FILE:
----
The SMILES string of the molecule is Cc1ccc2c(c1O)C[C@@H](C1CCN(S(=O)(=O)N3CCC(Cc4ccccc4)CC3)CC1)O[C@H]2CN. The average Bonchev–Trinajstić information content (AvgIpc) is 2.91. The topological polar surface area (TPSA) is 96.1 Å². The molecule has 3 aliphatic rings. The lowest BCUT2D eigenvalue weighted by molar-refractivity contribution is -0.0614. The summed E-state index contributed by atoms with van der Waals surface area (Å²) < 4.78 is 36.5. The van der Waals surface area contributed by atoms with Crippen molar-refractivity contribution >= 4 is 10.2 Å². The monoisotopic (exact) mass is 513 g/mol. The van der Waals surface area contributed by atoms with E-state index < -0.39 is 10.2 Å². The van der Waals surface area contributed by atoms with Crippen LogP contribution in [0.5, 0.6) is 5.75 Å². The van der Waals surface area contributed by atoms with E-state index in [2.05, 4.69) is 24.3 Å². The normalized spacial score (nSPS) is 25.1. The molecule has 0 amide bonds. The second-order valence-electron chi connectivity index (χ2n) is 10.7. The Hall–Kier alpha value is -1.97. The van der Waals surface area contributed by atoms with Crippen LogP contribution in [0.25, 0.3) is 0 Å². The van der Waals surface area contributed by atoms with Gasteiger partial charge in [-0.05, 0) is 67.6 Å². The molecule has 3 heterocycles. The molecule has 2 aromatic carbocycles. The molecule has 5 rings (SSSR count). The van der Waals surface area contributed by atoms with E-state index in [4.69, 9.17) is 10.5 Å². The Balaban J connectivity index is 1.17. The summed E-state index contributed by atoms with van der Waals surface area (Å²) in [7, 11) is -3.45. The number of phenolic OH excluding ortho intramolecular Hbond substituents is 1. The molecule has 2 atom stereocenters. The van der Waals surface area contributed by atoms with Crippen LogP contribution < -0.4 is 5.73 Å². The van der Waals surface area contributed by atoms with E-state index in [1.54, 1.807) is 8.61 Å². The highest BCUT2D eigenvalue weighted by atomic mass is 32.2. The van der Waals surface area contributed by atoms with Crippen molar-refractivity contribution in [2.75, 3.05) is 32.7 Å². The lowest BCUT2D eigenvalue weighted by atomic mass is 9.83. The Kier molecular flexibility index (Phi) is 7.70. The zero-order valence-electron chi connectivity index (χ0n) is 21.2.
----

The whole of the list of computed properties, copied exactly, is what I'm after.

The SMILES string of the molecule is Cc1ccc2c(c1O)C[C@@H](C1CCN(S(=O)(=O)N3CCC(Cc4ccccc4)CC3)CC1)O[C@H]2CN. The average Bonchev–Trinajstić information content (AvgIpc) is 2.91. The topological polar surface area (TPSA) is 96.1 Å². The molecule has 3 aliphatic rings. The lowest BCUT2D eigenvalue weighted by molar-refractivity contribution is -0.0614. The summed E-state index contributed by atoms with van der Waals surface area (Å²) < 4.78 is 36.5. The van der Waals surface area contributed by atoms with Crippen molar-refractivity contribution >= 4 is 10.2 Å². The monoisotopic (exact) mass is 513 g/mol. The van der Waals surface area contributed by atoms with E-state index < -0.39 is 10.2 Å². The van der Waals surface area contributed by atoms with Crippen LogP contribution in [0.5, 0.6) is 5.75 Å². The van der Waals surface area contributed by atoms with E-state index in [2.05, 4.69) is 24.3 Å². The normalized spacial score (nSPS) is 25.1. The molecule has 0 amide bonds. The second-order valence-electron chi connectivity index (χ2n) is 10.7. The Hall–Kier alpha value is -1.97. The van der Waals surface area contributed by atoms with Crippen LogP contribution in [0.25, 0.3) is 0 Å². The van der Waals surface area contributed by atoms with Gasteiger partial charge in [-0.05, 0) is 67.6 Å². The molecule has 3 heterocycles. The molecule has 2 aromatic carbocycles. The molecule has 5 rings (SSSR count). The van der Waals surface area contributed by atoms with E-state index in [4.69, 9.17) is 10.5 Å². The Balaban J connectivity index is 1.17. The summed E-state index contributed by atoms with van der Waals surface area (Å²) in [7, 11) is -3.45. The number of phenolic OH excluding ortho intramolecular Hbond substituents is 1. The molecule has 2 atom stereocenters. The van der Waals surface area contributed by atoms with Crippen LogP contribution < -0.4 is 5.73 Å². The van der Waals surface area contributed by atoms with E-state index in [1.54, 1.807) is 8.61 Å². The highest BCUT2D eigenvalue weighted by atomic mass is 32.2. The van der Waals surface area contributed by atoms with Crippen molar-refractivity contribution in [2.75, 3.05) is 32.7 Å². The lowest BCUT2D eigenvalue weighted by atomic mass is 9.83. The Kier molecular flexibility index (Phi) is 7.70. The zero-order valence-electron chi connectivity index (χ0n) is 21.2.